Hitting the slopes

Paul Clinton

Phil Carter doesn't need much to get his adrenaline running. Only

about four inches of snow on a choice ski slope.

The 42-year-old Carter, who owns a Costa Mesa shop where he dispenses

snowboards, skis and other equipment rentals, loves to hit Mt. Baldy and

other areas known for their high degree of difficulty.

"When there's four feet, anybody that's any good is at [Mt.] Baldy

whether they have a job or not," Carter said. "It's one of my favorite

places to go."

Skiers and snowboarders who head to the back side of Mt. Baldy, as

they "go back-country," they're in for some of the most treacherous runs

in the state, Carter said. The terrain is natural, not groomed like Snow

Summit and other resorts.

That situation makes it an adrenaline rush for junkies like Carter,

whose daring life has taken him from one high-risk activity to the next.

Carter has raced motorcycles, flown speed planes and dropped off his

share of snowcapped precipices. His religious beliefs have allowed him to

take those risks, he said.

"Just being on the edge allows you to enjoy life," Carter said. "I've

got a higher power that's always with me."

On days when he isn't tearing it up on a snowy slope, Carter can be

found in Phil's Ski and Snowboard, located behind a gas station at the

intersection of Fairview Road and Baker Street.

Carter grew up in Costa Mesa, a town he still calls home. Not long

after graduating from Costa Mesa High School in 1977, the avid sportsman

began racing motorcycles for a living.

Carter found himself racing, and winning, many of the Supercross and

Motocross events held in the city and all over Orange County in the early

1980s. He had raced bikes since he was 9.

After finding himself in the winner's circle, Carter began to find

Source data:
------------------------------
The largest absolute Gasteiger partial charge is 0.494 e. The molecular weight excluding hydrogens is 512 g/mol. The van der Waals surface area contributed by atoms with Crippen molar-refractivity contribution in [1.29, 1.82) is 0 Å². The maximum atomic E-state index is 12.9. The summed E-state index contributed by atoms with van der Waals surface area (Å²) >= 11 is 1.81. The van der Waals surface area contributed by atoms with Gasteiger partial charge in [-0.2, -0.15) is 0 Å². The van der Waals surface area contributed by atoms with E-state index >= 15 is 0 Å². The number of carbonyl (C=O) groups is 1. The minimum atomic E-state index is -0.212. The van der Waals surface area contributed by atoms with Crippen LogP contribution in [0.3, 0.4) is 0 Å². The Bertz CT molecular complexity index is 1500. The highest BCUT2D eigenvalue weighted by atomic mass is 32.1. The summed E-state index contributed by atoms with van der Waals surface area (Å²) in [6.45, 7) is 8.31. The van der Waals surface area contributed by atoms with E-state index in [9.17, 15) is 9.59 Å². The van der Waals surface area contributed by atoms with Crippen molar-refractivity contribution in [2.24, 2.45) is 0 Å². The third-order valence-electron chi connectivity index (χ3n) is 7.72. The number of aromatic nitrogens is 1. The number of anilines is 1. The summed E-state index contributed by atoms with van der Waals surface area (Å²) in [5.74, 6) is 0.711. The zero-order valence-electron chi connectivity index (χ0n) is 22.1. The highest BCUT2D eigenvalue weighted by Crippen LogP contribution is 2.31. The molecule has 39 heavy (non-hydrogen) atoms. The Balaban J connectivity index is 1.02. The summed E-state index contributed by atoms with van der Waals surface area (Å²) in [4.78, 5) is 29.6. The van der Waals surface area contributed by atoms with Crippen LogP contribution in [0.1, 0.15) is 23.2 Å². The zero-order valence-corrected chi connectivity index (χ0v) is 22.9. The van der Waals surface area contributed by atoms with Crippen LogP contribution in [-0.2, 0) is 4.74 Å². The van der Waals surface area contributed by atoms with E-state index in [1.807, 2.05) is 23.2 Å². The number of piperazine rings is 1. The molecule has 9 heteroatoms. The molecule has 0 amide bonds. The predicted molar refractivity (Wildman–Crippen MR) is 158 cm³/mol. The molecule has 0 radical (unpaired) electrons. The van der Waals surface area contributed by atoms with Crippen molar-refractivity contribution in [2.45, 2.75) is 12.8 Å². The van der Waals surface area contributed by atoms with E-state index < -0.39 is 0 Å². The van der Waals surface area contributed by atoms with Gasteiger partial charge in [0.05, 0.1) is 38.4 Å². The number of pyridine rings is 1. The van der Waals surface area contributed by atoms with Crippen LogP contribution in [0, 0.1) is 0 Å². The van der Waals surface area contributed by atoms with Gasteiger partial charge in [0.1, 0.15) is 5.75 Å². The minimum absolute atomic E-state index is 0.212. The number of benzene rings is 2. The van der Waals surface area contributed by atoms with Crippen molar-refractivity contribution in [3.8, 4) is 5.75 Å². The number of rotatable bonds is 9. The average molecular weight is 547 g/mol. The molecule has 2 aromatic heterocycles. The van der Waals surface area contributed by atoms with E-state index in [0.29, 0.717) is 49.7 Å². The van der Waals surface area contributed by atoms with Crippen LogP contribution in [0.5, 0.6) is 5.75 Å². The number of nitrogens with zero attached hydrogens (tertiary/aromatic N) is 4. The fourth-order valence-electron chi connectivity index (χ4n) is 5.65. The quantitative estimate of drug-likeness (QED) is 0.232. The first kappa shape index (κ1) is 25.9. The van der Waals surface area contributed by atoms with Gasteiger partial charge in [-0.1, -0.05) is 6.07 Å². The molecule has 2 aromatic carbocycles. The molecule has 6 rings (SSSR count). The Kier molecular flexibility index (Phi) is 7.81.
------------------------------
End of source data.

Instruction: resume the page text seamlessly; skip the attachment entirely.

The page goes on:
himself in the offices of sponsors. Revenue generated by logos on the

suits and motorbikes are the lifeblood of any racing professional.

After retiring, Carter went back to school. His two years at Orange

Coast College netted him a two-year degree in air transportation.

In 1984, Carter earned his pilots license.

He took a job at Long Beach Airport, where he drove a field truck.

Carter met a friend who was a pilot at Continental Airlines, who raced

T-6 trainer planes for the Navy.

It wasn't long before Carter was racing the planes in Reno, Nevada.

A year or so later, Carter began dating a girl whose parents owned a

ski rental shop in Mesa Verde. They eventually asked Carter to manage the

struggling store.

Business began to pick up under Carter's hand. It was going so well

they even asked him to remain on after encouraging their daughter to send

him packing.

"When she went to college, they didn't want us dating," Carter said.

"They wanted her to marry a doctor or a lawyer, which she did."

The store took off, as Carter began to teach people how to use the

equipment he was renting them. He eventually bought the shop and

relocated it to its current location.

On the side, Carter helps out with church ski trips. He cuts deals for

teenagers from Calvary Church Newport Mesa who sign up for that church's

annual Easter ski trip.

"He gets very little out of it, other than helping these kids," said

Eric Williams, the church's youth minister. "He's a super, mellow guy ...

He's a good guy."

-- Paul Clinton covers the environment and John Wayne Airport. He may

be reached at (949) 764-4330 or by e-mail ato7

paul.clinton@latimes.comf7 .

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